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ments so accurate and correct, that it can safely be said of him, and the epithet applied to him, in the words of the poet,

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An honest man 's the noblest work of God."

He was that man. This sentiment I could wish to be engraven on his tomb; and those who read it, if they have known him, will subscribe to, and acknowledge its truth. In him I have lost the most indulgent father, and your town its brightest ornament.

You are kind enough to say, you will take care to arrange that the same respectful attention as was shewn to my dear mother, shall be manifested towards him. Before this reaches you, that solemn ceremony will have taken place; and I can have no doubt but it will be performed with every proper feeling of regard, by those whom you may select to follow his venerable remains.

Your very obliged Friend,

B. O.

To HENRY LLOYD, Esq. Ludlow.


Tavistock Place, October 23, 1820.

Your condolence upon the melancholy event of my dear father's death I receive with grateful thanks; coming from one who can so well appreciate his worth from one whose character stands so high-one, of whom my early recollections are revived, bringing to my remembrance the scenes of boyish days — those days of pure friendship - those days when the parental solicitude of the kindest, best of parents beamed with affectionate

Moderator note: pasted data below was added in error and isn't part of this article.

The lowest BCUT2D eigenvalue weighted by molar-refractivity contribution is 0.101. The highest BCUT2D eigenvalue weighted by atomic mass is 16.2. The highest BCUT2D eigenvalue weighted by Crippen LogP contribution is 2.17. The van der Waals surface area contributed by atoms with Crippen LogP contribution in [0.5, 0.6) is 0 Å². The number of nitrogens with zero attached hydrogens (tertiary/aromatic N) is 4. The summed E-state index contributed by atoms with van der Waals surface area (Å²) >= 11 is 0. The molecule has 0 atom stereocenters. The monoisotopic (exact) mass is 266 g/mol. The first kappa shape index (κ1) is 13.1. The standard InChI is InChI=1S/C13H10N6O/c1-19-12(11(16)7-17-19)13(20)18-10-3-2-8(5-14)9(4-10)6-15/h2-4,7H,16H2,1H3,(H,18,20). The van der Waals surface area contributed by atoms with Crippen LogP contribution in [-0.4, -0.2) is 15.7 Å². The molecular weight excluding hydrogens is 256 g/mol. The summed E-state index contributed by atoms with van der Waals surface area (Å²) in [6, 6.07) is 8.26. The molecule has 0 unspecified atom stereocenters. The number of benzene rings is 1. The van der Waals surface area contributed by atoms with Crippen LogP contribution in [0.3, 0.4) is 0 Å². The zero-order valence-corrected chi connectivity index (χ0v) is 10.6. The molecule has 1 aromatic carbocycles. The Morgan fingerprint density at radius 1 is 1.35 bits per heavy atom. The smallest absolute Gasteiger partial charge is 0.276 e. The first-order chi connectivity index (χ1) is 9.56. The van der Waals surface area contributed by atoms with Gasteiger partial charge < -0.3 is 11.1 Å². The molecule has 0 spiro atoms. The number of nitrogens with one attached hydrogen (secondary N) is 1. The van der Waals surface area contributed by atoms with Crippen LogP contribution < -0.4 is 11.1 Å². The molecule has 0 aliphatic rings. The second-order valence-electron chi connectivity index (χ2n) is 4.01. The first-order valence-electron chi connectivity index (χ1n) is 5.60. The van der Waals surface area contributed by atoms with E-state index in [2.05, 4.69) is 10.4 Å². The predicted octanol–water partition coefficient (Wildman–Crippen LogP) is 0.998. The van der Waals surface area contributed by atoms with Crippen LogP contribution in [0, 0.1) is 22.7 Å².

smiles, and whose protecting hand shielded me in the days of inexperience. When I look back, “ I cannot but remember such things were, that were most dear to me!” — nor can I help a repetition of my thanks to you, my dear sir, for the expression of your regret for the loss of so excellent a man.

Upon the subject of Mr. Lodington's letter I have little to say: I will not be a party to any investigation. Whatever may arise out of an investigation, (should any take place), and any thing be recovered, I will be no sharer in it. To the obtruding applications of Mr. Lodington I have made the same reply; and I have now only to beg you will do me the favour to convey to Mr. Davies this my determination, in answer to the inquiry communicated by you to me.

Believe me to be, &c.

B. 0.



Royal Exchange, November 20, 1820. I have received an extraordinary application from Mr. John Harris, of your city, (a perfect stranger to me), for the payment of a bond, (without mentioning the amount), due from me to the executors of our late worthy friend, Mr. Lambe.

I have no recollection of ever having given any thing of the kind ; and said, “I thought it strange, if such an instrument was in existence, that Mr. Lambe, when living, had not apprized me of it; or that his executors, since his death, had not mentioned it.” I suggested, the candid way would be to send the bond to some professional gentleman in town, in order that I



convinced I have given such an obligation. If I have, I am not likely to oppose a just claim. This has occasioned an angry reply from Mr. Harris, who tells me I may send a person to him, who may be permitted to look at it. This may be well for Mr. Harris, but not satisfactory to me. He kindly says his object is not to put me to any expense; but he has forgot that he has put me to a great deal of trouble in answering letters which do not convey satisfactory information, and has occasioned my troubling you to be favoured with the particulars, and whether it is with your sanction that those letters were written.